Saturday, December 15, 2007

Some Neglected Evidence Relevant To The Census Of Luke 2 (Part 6)

As we saw in the first two parts of this series, critics of the traditional Christian view of the census make claims that we would expect to leave traces in ancient sources such as the church fathers, the early heretics, and the early enemies of Christianity. The critics sometimes acknowledge that fact, and they sometimes appeal to such ancient sources to support their own arguments when discussing the census or similar issues.

Yet, the early Christians and their opponents seem to have been unaware of many of the claims these critics make. In addition to the absence of early support for these critical theories, we see widespread agreement among the early sources on some of the relevant issues:

- Jesus was born under Herod the Great.

- He was born in the closing decade of the B.C. era.

- He was born within months, not years, of John the Baptist.

- The amount of time between Luke 3:1-2 and 3:23 was short enough to conclude that Jesus was around thirty years old at the time mentioned in 3:1-2.

- The census account in Luke is historical.

- There was corroboration of the census account in the records of the Roman government.

- There was no need to respond to objections to the census, whether objections like the ones cited by modern critics or objections of a different sort.

- Psalm 87:6 wasn't of much significance to Luke's account.

Some of these points carry more weight than others. And, as I mentioned earlier, the relevance of these points to modern critical theories would vary from one theory to another.

I think the evidence I've discussed carries a lot of weight against the argument that Luke was writing in a non-historical genre. The early Christians, heretics, and non-Christians seem to have been in widespread agreement, perhaps universal agreement, that Luke's account was to be taken as an attempt to convey history.

I also think the evidence I've discussed carries a lot of weight against theories that involve explicit and widespread error on Luke's part. The more subtle and minor the alleged errors are, the more plausible it would be to reconcile such errors with the evidence I've addressed.

On the other hand, I think the evidence I've cited only carries moderate or a little weight on other subjects. The appeal to a Roman census record is significantly questionable, even in its most credible form (the passage in Justin Martyr).

And some of the ancient sources I've discussed were ignorant or careless in the chronological claims they made. If Herod the Great died in 4 B.C., as most scholars believe, then the widespread early dating of Jesus' birth to 3 or 2 B.C. is inaccurate. It seems that some ancient sources took the sort of overly simplistic approach that Clement of Alexandria describes:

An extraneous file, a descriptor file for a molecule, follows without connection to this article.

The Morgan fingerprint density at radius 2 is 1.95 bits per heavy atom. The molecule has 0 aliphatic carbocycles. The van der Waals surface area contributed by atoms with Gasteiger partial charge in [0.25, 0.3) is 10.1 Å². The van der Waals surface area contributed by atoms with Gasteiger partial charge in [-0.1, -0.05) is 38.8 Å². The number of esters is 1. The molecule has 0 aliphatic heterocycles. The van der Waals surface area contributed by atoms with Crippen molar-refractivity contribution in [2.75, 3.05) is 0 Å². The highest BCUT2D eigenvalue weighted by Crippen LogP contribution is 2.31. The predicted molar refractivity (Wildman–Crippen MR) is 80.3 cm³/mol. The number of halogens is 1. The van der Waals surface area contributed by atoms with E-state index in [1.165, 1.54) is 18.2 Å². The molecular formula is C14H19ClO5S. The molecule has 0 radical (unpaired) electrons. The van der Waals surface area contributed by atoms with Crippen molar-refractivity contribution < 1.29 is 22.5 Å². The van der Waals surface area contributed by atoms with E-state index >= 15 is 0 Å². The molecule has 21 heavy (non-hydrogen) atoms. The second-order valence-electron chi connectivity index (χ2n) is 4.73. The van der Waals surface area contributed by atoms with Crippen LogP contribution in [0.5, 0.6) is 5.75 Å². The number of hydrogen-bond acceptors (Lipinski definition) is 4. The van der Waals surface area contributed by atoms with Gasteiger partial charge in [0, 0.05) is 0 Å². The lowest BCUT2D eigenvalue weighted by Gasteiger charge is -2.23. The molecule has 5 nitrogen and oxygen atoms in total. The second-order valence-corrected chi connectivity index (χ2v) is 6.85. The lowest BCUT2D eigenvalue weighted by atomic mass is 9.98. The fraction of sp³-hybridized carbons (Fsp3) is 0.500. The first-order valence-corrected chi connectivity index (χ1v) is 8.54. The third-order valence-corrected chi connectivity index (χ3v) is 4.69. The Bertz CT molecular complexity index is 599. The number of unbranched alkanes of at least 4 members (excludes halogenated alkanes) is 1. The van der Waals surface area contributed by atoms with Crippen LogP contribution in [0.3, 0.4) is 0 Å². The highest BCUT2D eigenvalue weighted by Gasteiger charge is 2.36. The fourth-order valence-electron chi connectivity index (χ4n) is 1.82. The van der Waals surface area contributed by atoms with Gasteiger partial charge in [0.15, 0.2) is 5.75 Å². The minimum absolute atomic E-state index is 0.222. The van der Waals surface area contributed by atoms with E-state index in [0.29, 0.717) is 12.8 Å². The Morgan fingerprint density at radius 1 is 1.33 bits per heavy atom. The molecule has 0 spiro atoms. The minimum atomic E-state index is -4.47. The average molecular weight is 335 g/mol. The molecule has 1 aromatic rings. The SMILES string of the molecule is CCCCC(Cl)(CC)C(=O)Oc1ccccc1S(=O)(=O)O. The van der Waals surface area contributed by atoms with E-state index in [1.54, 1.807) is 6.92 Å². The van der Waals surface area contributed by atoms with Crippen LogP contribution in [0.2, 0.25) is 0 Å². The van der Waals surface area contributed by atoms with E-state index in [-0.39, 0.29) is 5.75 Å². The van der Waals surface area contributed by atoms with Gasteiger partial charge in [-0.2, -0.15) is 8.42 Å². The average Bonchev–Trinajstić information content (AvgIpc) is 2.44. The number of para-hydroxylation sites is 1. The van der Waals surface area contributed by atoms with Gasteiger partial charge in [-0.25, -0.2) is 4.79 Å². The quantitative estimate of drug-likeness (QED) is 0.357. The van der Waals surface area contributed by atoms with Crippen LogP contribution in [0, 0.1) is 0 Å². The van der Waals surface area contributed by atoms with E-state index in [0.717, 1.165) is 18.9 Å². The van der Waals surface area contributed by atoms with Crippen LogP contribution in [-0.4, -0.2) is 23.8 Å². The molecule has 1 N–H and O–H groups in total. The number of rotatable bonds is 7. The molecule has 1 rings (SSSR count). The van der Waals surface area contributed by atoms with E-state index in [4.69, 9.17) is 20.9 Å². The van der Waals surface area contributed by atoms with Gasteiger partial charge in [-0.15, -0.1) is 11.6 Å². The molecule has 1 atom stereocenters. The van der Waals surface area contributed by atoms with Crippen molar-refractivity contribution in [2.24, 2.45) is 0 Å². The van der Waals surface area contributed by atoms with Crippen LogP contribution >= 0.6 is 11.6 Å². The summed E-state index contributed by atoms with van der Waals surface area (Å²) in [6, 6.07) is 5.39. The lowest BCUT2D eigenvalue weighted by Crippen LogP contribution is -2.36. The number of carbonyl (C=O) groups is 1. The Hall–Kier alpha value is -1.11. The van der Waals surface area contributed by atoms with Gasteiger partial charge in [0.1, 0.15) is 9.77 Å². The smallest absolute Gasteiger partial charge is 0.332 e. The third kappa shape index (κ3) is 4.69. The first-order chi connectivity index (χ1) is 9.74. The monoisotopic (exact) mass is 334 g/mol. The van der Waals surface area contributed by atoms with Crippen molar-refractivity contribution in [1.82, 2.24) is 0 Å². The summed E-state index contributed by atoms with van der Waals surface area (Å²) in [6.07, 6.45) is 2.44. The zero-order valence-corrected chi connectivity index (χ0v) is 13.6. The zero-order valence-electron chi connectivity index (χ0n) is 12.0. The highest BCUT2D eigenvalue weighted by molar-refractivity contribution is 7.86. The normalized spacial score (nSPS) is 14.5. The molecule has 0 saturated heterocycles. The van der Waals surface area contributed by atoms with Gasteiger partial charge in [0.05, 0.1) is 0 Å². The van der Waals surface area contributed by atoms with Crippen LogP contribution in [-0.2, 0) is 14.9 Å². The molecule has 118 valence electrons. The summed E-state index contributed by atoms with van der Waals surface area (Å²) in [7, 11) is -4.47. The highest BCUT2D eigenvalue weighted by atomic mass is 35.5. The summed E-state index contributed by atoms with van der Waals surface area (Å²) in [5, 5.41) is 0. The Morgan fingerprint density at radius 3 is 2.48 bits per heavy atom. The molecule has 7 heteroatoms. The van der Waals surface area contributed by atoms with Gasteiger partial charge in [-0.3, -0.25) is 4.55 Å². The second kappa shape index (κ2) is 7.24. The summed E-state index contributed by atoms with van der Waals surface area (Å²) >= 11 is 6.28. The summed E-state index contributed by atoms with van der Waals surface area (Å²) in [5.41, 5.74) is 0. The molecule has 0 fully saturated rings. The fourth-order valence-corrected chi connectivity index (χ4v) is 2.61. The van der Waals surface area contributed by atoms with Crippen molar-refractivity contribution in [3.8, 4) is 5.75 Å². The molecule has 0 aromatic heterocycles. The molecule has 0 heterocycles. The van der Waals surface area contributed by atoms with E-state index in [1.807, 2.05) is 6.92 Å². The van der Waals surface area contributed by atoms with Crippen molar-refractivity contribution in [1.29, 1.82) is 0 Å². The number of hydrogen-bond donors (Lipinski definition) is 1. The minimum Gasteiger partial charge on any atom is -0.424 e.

"And our Lord was born in the twenty-eighth year, when first the census was ordered to be taken in the reign of Augustus. And to prove that this is true, it is written in the Gospel by Luke as follows: 'And in the fifteenth year, in the reign of Tiberius Caesar, the word of the Lord came to John, the son of Zacharias.' And again in the same book: 'And Jesus was coming to His baptism, being about thirty years old,' and so on." (The Stromata, 1:21)

We know that other sources were more careful. Justin Martyr refers to how Jesus waited "thirty years, more or less" (Dialogue With Trypho, 88) before beginning His public ministry. As I argued earlier, Justin's comment that "Christ was born one hundred and fifty years ago" (First Apology, 46) also seems to have been an approximation of years. Apparently, Clement took Luke 3:23 to be an approximation in terms of months, whereas Justin correctly read it as an approximation in terms of years. But both men apparently were making approximations without having done any detailed study of what Josephus or other sources had recorded about the timing of Herod's life.

Still, as I mentioned earlier, such ancient sources could reliably preserve information of a more general nature without having preserved every detail. The fact that somebody like Clement of Alexandria hadn't done much research into the timing of Herod's death doesn't suggest that all of the ancient sources I've discussed would likely have been so careless as to have erred as badly as many modern critical theories suggest. If Luke's original account had Jesus born in 6 A.D., under Herod Archelaus, twelve years after John the Baptist's birth, with Jesus' public ministry not beginning until a few years after John's, etc., the ancient sources I've discussed should have noticed and preserved such information. They wouldn't have needed an advanced knowledge of chronology or to have done a detailed study of Josephus or other such sources. If Luke's account was "dubious on almost every score", as Raymond Brown put it (The Birth Of The Messiah [New York, New York: Doubleday, 1999], p. 413), we ought to ask why objections like Brown's are absent from these ancient sources on almost every score.

Unlike Raymond Brown and other modern critics, these ancient sources had experienced Roman censuses, and they had access to many sources of information unavailable to us. Judging from the "we" passages in Acts, Luke's access to members of Jesus' immediate family (Acts 21:18, 1 Corinthians 9:5), and the references to Luke in Paul's writings and some patristic sources, it seems that Luke was in a good position to have reliable information about Jesus' background and to make his understanding of that information known to a large number of people. And the critical theories themselves assume that non-Christian sources, such as Josephus and Tacitus, had access to a large amount of relevant information. That atmosphere didn't produce modern critical theories. It produced a widespread consensus that Luke's account was reliable history.

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